Eddie Lampert, the manger of hedge funds, who operates Sears Holding Corp, is again ready to receive financing for the retail chain that continues to lose money.
ESL Investments, owned by Lampert, will be lending $300 million to Sears, the company based in Illinois said on Thursday in a prepared statement.
The new loan is to be secured by a lien against the inventory of Sears as well as its receivables and other forms of working capital.
This announcement comes following another three-month period of dropping sales and more losses, renewing the concerns about the chain’s future.
Sears lost close to $395 million equal to $3.70 per share during the period, in comparison to a $208 million profit equal to $1.84 per share for the same period one year ago.
The results from one year ago were helped by a spinoff of $2.7 billion in properties into a REIT. Sales at same stores were down over 5.2%.
Lampert, the CEO and largest shareholder at Sears, has sold assets as well as closed stores trying to stem the continued burning of cash by the company. Sears said as well that in May it would explore its different options for its Craftsman tools, DieHard batteries and Kenmore appliances brands.
That would continue a number of transactions that included its spinoff of clothing unit Lands’ End and the majority of its holdings in Sears Canada.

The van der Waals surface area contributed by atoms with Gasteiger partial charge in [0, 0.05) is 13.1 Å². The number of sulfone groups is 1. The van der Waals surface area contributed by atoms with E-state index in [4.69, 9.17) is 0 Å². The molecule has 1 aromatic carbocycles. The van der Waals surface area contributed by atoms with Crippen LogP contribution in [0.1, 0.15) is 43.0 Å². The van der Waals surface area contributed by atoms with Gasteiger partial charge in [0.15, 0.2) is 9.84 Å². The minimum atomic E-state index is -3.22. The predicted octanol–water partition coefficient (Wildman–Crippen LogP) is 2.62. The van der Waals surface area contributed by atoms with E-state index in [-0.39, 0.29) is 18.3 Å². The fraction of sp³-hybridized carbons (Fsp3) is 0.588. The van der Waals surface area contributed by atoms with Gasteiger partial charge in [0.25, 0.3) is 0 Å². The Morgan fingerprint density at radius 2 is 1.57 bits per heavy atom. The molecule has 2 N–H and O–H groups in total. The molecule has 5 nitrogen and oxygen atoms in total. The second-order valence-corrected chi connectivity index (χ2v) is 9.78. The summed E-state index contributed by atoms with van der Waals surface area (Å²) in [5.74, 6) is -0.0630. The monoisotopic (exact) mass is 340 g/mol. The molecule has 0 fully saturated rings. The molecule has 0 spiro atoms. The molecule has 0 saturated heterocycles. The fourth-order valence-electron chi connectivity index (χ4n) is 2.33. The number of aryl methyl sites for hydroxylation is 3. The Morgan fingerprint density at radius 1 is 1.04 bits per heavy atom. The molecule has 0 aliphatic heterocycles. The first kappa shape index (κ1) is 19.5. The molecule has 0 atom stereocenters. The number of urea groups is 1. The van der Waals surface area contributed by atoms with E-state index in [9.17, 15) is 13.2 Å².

Under the proposal of ESL, Sears may seek new investors to lend up to $200 million on terms that are the same, said Sears. The financing should close in between 7 and 10 business days said company officials.
The terms of the deal were approved by board, with advice coming from legal and financial advisers to the board, said the company.
Sears stock was down 6.6% on Wednesday prior to the company reporting earnings. Stock has fallen over 29% during 2016 in comparison to a gain of 8.3% in the Russell 2000 Consumer Index.
Lampert pledged to make a leaner retailer that is focused on sales through multiple channels. He invested heavily in digital as well as loyalty programs for the company in an attempt to cope with mall traffic slowing down.
However, sales at same stores, a common metric used for determining performance, have not stabilized, dropping each quarter but one since the CEO merged Sears and Kmart over 11 years ago.